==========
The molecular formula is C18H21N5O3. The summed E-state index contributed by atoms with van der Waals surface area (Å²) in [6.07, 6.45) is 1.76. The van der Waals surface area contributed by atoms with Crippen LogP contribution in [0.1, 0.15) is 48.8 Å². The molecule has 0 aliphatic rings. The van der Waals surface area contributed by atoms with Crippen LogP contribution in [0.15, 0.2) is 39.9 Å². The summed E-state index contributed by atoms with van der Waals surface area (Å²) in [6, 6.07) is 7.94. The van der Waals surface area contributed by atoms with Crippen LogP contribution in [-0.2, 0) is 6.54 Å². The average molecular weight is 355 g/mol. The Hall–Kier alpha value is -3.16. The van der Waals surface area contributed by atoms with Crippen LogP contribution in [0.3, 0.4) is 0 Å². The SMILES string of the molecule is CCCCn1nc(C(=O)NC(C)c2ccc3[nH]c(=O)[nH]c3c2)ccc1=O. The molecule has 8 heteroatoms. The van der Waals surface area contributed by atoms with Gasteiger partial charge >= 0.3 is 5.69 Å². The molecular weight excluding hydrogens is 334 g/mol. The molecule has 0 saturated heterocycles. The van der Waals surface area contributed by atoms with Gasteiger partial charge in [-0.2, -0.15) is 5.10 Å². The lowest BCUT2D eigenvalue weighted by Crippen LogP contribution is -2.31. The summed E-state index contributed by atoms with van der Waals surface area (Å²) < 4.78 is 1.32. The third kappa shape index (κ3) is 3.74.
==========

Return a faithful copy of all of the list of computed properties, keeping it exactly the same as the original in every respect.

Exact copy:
The molecular formula is C18H21N5O3. The summed E-state index contributed by atoms with van der Waals surface area (Å²) in [6.07, 6.45) is 1.76. The van der Waals surface area contributed by atoms with Crippen LogP contribution in [0.1, 0.15) is 48.8 Å². The molecule has 0 aliphatic rings. The van der Waals surface area contributed by atoms with Crippen LogP contribution in [0.15, 0.2) is 39.9 Å². The summed E-state index contributed by atoms with van der Waals surface area (Å²) in [6, 6.07) is 7.94. The van der Waals surface area contributed by atoms with Crippen LogP contribution in [-0.2, 0) is 6.54 Å². The average molecular weight is 355 g/mol. The Hall–Kier alpha value is -3.16. The van der Waals surface area contributed by atoms with Crippen LogP contribution in [0.3, 0.4) is 0 Å². The SMILES string of the molecule is CCCCn1nc(C(=O)NC(C)c2ccc3[nH]c(=O)[nH]c3c2)ccc1=O. The molecule has 8 heteroatoms. The van der Waals surface area contributed by atoms with Gasteiger partial charge >= 0.3 is 5.69 Å². The molecular weight excluding hydrogens is 334 g/mol. The molecule has 0 saturated heterocycles. The van der Waals surface area contributed by atoms with Gasteiger partial charge in [-0.2, -0.15) is 5.10 Å². The lowest BCUT2D eigenvalue weighted by Crippen LogP contribution is -2.31. The summed E-state index contributed by atoms with van der Waals surface area (Å²) < 4.78 is 1.32. The third kappa shape index (κ3) is 3.74.